The then SEC Secretary, Atty. Gerard M. Lukban, was quoted as saying that “The previous code had provisions that use ‘may’. … Here some were changed to ‘shall’ so they are no longer just recommendatory.” That would mean that every provision that imposes an obligation with the use of the word “shall” would be a violation of the Revised CG Code that would be punishable with the find under Article 11 thereof.
For example, under Art. 2(F), it is provided that “The Board should formulate the corporation’s vision, mission, strategic objectives, policies and procedures that shall guide its activities, including the means to effectively monitor Management’s performance.” Obviously, compliance with the such duty may find its expression in the manual of CG submitted with the SEC. But if the manual duly submitted does not contain one or some of the items enumerated, or what are submitted are not effective or complete, does that constitute a violation of the Revised CG Code, triggering the imposition, after notice and hearing, of the P200,000 fine? Who is to judge what is “effective”?
Another example would Article 6(B) of the Revised CG Code which reads —
In a situation where there are issues in the implementation of by-law provisions on proxy, and the Board, upon advice of counsel, takes a position which is deemed restricted of the right of a stockholder, would that trigger the imposition of the penalty under Article 11 of the Code? Would the fine be imposable against the covered corporation or against the members of the Board? Who is to say what is “unduly restrictive”?
If we were to presume that the clear intention under Article 11 of the Revised CG Code is that the penalty imposed would be personally against the offending director or officer, it would have a chilling effect on the exercise of business judgment on the part of the Board of Directors, and would even discourage qualified professional directors to accept appointment to publicly-held companies simply because they are not certain exactly what action or inaction would constitute punishable offense under said provision.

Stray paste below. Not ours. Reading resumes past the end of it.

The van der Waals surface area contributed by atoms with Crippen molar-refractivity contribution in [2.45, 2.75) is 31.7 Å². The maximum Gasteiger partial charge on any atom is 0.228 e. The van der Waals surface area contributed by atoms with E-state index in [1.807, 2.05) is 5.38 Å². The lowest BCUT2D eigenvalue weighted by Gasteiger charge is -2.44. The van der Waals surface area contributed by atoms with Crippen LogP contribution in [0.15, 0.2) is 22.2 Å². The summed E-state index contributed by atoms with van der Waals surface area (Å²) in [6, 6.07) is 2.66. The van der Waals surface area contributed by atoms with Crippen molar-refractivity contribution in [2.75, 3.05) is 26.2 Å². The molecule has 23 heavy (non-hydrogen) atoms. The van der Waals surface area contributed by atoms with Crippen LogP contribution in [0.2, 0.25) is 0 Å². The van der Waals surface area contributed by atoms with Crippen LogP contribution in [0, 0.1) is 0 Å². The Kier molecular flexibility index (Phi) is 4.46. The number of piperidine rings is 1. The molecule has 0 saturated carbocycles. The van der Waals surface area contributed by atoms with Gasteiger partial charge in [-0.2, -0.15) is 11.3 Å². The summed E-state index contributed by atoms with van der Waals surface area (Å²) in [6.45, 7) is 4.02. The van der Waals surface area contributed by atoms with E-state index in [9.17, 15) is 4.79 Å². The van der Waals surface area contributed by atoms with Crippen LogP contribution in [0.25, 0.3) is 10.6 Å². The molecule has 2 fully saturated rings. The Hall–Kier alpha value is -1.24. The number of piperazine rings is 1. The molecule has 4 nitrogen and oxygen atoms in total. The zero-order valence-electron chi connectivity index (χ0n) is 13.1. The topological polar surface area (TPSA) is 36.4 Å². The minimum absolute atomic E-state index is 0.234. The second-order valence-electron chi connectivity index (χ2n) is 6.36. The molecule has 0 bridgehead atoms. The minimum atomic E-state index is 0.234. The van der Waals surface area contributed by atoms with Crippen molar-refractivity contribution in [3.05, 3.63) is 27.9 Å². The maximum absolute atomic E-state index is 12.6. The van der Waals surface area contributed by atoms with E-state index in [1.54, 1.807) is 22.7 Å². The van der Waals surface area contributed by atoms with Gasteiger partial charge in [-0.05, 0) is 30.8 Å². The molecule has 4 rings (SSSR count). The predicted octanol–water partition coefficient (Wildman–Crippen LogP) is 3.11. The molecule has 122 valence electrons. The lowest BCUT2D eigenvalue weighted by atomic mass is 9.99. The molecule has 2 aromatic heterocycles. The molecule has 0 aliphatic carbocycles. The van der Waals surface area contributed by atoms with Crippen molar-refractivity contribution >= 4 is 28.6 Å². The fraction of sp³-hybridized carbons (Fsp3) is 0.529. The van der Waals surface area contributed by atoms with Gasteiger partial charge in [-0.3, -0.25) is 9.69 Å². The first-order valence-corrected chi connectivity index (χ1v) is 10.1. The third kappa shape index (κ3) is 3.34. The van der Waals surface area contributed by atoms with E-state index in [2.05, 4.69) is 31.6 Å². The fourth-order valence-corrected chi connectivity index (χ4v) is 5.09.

In any event, what is important to consider is that the net effect of the changes introduced by the Revised CG Code was to make the provisions thereof mandatory to publicly-held companies, and non-compliance therewith may involve the imposition of administrative and penal sanctions. Such penalty provisions are often necessary to get any system going, but effective only when they are evenly enforced. However, the use of coercive measures in fact misses the whole point of what CG reform movement is all about — it is meant to show to businessmen that doing good is consistent with doing well in business. As they say, piety obtained out of fear is mere pretense.
The second important feature of both the Original and Revised CG Codes is that they both presented with the same format: they start each section by stating the CG principle in a certain area of concern, and then provide under each principle a set of duties and responsibilities or best practices that would enforce the principle highlighted. In short, both SEC CG Codes are “rules-based” codes, as contrasted from “principles-based” approach in CG reforms.
The main objection against rules-based codes, especially those that carry sanctions, is that they do not promote a “change of hearts and minds,” in the sense that they merely impel directors and officers to right away refer the matters to their legal counsel, and the organization ends up with “ticking the boxes”, to ensure compliance with the required or indicated measures of the code.
In addition, since a rules-based code cannot possible anticipate all situations that may occur in the corporate setting, then pursuit of CG reforms ends up with the Board and Management looking for loopholes, or of pursuit a set of actions that are not clearly within the mandatory coverage of the rules or measures indicated in the code.
Finally, CG codes that are the product of the exercise by the supervising agency of its quasi-legislative powers tend to be challenged by covered companies as being unlawful when the area covered is clearly not within the powers of the agency to promulgate or tend to conflict with existing statutory provisions on the matter.
(The article reflects the personal opinion of the author and does not reflect the official stand of the Management Association of the Philippines or the MAP)
CESAR L. VILLANUEVA is Chair of the MAP Corporate Governance Committee,
the Founding Partner of the Villanueva Gabionza & Dy Law Offices, and the former
Chair of the Governance Commission for GOCCs (GCG).